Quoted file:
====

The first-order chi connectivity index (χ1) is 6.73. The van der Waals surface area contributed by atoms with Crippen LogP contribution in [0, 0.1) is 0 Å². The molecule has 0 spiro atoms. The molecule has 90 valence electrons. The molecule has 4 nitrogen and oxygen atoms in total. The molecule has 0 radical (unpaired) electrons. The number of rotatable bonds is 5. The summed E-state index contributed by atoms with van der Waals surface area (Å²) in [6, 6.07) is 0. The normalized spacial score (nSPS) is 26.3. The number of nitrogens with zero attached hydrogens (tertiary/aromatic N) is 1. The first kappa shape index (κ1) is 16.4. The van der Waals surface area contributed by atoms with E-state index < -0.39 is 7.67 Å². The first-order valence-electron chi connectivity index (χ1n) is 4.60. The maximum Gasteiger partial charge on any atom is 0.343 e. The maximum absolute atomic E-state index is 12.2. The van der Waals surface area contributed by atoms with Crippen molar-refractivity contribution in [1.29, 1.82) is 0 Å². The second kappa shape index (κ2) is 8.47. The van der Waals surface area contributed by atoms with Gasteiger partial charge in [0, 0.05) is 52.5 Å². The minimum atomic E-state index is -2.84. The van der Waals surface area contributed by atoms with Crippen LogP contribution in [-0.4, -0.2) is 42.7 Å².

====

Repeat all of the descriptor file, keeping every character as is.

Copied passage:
The first-order chi connectivity index (χ1) is 6.73. The van der Waals surface area contributed by atoms with Crippen LogP contribution in [0, 0.1) is 0 Å². The molecule has 0 spiro atoms. The molecule has 90 valence electrons. The molecule has 4 nitrogen and oxygen atoms in total. The molecule has 0 radical (unpaired) electrons. The number of rotatable bonds is 5. The summed E-state index contributed by atoms with van der Waals surface area (Å²) in [6, 6.07) is 0. The normalized spacial score (nSPS) is 26.3. The number of nitrogens with zero attached hydrogens (tertiary/aromatic N) is 1. The first kappa shape index (κ1) is 16.4. The van der Waals surface area contributed by atoms with E-state index < -0.39 is 7.67 Å². The first-order valence-electron chi connectivity index (χ1n) is 4.60. The maximum Gasteiger partial charge on any atom is 0.343 e. The maximum absolute atomic E-state index is 12.2. The van der Waals surface area contributed by atoms with Crippen molar-refractivity contribution in [1.29, 1.82) is 0 Å². The second kappa shape index (κ2) is 8.47. The van der Waals surface area contributed by atoms with Gasteiger partial charge in [0, 0.05) is 52.5 Å². The minimum atomic E-state index is -2.84. The van der Waals surface area contributed by atoms with Crippen LogP contribution in [-0.4, -0.2) is 42.7 Å².